South Texas College held its annual event, welcoming the foremost experts who each brought pertinent and relevant information with regards to economic development.
The 5th Annual Binational Innovation Conference (INNO 2017), which took place on Oct. 19 focused on Regional Urban Development and Planning. INNO is the name of the bi-national collaborative effort between STC and El Instituto Internacional de Estudios Superiores in Reynosa, Mexico.
The INNO Conference provides entrepreneurs and the business community with information about the new cross-border economic opportunities that could arise so they are enabled to develop new business plans, and adjust existing strategies to potential opportunities. The conference consisted of speakers and panels all designed to foster cross-border economic development.
“The purpose of this event was to let the community know about all the great projects that are happening in our area,” said Mario Reyna, Dean for Business, Technology and Public Safety at South Texas College. “The reason we decided to feature Regional Urban Development Planning was to make the community aware of what is happening in our region, and as they see what is happening, they will have the opportunity to become a part of that plan.
“If people in our community become aware of all the great things happening here, then maybe they can take the necessary steps to get closer to them,” Reyna said.
Notable speakers at the event included Blake Hastings, an economist with the Federal Reserve Bank of Dallas, who gave an economic overview of the South Texas region including the Rio Grande Valley; Laura Warren, President of Warren Group Architects Inc., who spoke on Urban Development in the Valley; and developer Mike Rhodes, who presented on the Tres Lagos Development in northern McAllen.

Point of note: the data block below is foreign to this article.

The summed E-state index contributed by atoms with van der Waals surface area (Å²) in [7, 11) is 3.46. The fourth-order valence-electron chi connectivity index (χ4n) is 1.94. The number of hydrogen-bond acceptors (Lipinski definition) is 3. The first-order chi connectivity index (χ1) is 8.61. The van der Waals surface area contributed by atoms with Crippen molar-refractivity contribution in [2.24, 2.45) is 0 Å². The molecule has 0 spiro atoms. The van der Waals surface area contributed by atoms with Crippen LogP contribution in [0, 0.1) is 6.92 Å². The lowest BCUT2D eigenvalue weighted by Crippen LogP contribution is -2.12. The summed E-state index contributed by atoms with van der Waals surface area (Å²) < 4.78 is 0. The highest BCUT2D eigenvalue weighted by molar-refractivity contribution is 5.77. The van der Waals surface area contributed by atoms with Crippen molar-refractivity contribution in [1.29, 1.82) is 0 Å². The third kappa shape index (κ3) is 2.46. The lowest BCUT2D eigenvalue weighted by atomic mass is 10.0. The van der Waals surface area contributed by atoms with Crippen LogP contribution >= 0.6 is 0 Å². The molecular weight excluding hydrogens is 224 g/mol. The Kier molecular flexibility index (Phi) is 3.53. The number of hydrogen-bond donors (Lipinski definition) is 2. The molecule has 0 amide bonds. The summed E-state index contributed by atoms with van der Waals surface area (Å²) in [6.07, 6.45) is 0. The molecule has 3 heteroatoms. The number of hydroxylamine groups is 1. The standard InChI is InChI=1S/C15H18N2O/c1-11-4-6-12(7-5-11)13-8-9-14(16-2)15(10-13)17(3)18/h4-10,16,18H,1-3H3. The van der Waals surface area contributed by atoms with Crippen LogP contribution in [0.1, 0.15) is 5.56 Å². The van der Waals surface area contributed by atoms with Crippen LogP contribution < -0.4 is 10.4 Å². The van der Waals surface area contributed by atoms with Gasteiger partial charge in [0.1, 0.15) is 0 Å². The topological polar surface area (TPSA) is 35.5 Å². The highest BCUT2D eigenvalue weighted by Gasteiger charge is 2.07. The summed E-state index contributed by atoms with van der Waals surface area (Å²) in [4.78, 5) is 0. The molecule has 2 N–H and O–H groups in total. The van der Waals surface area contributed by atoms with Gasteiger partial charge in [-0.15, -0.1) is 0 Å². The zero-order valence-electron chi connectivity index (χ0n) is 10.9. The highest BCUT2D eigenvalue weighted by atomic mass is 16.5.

Keynote speaker during the lunch hour included Dr. Carlos Marin, President and CEO of AmbioTec Engineering Group, talking about the Binational Economic Development Zone (Bi-Ned), an organization created to develop a competitive, innovation driven, advanced manufacturing area spanning and operating seamlessly across the U.S.-Mexico border, according the organization’s website.
“We are not on an island in the U.S. With my presentation, I wanted to explain the opportunities available here, how some U.S-based companies have benefitted, and what is coming in the future,” said Warren.
“It has been an honor to collaborate with such amazing talent and experience,” Warren said. “I have always sought to employ graduates from the college, and I am continued to be inspired by the talent STC has provided. Being here at INNO is my way of giving back, and I’ll be happy to come back any time to help.”
The morning session also included a panel featuring representatives from various municipalities and organizations speaking about past, present and future plans for urban development in the Rio Grande Valley. Featured on the panel was McAllen Assistant City Manager Michelle Leftwich; McAllen Director of Planning, Julianne Rankin; Hidalgo County Economic Development Director Michael Leo; RGV Partnership President and CEO, Sergio Contreras; Hidalgo County RMA Executive Director Pilar Rodriguez; and Starr County Industrial Foundation President as well as STC Board Trustee Rose Benadvidez.
The afternoon panel included representatives from Economic Development Corporations (EDCs) including McAllen EDC President and CEO Keith Patridge; Mission EDC CEO Alex Meade; Pharr EDC Executive Director, Victor Perez; Edinburg EDC Executive Director Gus Garcia; and Leticia Flores, Community Relations Specialist with the office of Texas Gov. Greg Abbot.
“What we try to do is bring the most relevant topics we have in our region,” said Carlos Margo, Associate Dean for Industry Training and Economic Development at STC. “Our Federal Reserve was here talking about different issues from human talent to economics and the blending of our multi-national economy here in the region.
“The INNO conference is essentially bringing the top subject matter experts to bring us the latest information that is pertinent and relevant with regards to economic development,” Margo said.